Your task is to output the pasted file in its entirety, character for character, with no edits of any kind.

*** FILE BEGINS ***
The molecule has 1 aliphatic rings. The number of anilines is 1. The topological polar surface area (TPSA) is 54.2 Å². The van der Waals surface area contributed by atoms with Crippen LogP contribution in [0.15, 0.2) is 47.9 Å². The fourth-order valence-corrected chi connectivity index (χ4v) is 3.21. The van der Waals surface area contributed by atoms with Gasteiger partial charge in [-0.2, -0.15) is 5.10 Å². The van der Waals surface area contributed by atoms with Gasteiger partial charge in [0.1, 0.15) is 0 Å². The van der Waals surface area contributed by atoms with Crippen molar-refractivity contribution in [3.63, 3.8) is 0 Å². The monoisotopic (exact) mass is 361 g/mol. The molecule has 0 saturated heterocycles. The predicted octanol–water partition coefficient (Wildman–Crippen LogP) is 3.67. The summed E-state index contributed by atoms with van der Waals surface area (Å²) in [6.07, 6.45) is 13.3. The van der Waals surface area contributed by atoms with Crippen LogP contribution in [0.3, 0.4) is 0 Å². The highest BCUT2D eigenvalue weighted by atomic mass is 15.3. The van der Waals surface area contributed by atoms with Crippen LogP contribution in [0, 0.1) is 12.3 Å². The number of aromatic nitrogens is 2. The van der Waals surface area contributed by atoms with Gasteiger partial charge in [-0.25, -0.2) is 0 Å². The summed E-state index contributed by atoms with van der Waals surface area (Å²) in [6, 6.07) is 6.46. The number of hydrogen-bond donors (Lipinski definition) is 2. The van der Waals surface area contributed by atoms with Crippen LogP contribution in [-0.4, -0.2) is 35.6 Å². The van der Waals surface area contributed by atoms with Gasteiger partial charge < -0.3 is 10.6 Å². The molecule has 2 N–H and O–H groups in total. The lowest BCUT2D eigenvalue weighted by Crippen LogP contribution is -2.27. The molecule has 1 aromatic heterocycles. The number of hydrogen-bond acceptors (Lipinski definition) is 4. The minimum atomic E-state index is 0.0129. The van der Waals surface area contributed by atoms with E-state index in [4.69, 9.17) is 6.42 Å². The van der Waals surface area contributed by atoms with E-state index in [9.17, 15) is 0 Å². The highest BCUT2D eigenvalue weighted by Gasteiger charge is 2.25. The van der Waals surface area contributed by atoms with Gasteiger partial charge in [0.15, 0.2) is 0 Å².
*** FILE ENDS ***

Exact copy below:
The molecule has 1 aliphatic rings. The number of anilines is 1. The topological polar surface area (TPSA) is 54.2 Å². The van der Waals surface area contributed by atoms with Crippen LogP contribution in [0.15, 0.2) is 47.9 Å². The fourth-order valence-corrected chi connectivity index (χ4v) is 3.21. The van der Waals surface area contributed by atoms with Gasteiger partial charge in [-0.2, -0.15) is 5.10 Å². The van der Waals surface area contributed by atoms with Gasteiger partial charge in [0.1, 0.15) is 0 Å². The van der Waals surface area contributed by atoms with Crippen molar-refractivity contribution in [3.63, 3.8) is 0 Å². The monoisotopic (exact) mass is 361 g/mol. The molecule has 0 saturated heterocycles. The predicted octanol–water partition coefficient (Wildman–Crippen LogP) is 3.67. The summed E-state index contributed by atoms with van der Waals surface area (Å²) in [6.07, 6.45) is 13.3. The van der Waals surface area contributed by atoms with Crippen LogP contribution in [0.3, 0.4) is 0 Å². The highest BCUT2D eigenvalue weighted by atomic mass is 15.3. The van der Waals surface area contributed by atoms with Crippen LogP contribution in [0, 0.1) is 12.3 Å². The number of aromatic nitrogens is 2. The van der Waals surface area contributed by atoms with Gasteiger partial charge in [-0.25, -0.2) is 0 Å². The summed E-state index contributed by atoms with van der Waals surface area (Å²) in [6, 6.07) is 6.46. The number of hydrogen-bond donors (Lipinski definition) is 2. The van der Waals surface area contributed by atoms with Crippen LogP contribution in [-0.4, -0.2) is 35.6 Å². The van der Waals surface area contributed by atoms with Gasteiger partial charge < -0.3 is 10.6 Å². The molecule has 2 N–H and O–H groups in total. The lowest BCUT2D eigenvalue weighted by Crippen LogP contribution is -2.27. The molecule has 1 aromatic heterocycles. The number of hydrogen-bond acceptors (Lipinski definition) is 4. The minimum atomic E-state index is 0.0129. The van der Waals surface area contributed by atoms with E-state index in [4.69, 9.17) is 6.42 Å². The van der Waals surface area contributed by atoms with E-state index in [9.17, 15) is 0 Å². The highest BCUT2D eigenvalue weighted by Gasteiger charge is 2.25. The van der Waals surface area contributed by atoms with Gasteiger partial charge in [0.15, 0.2) is 0 Å².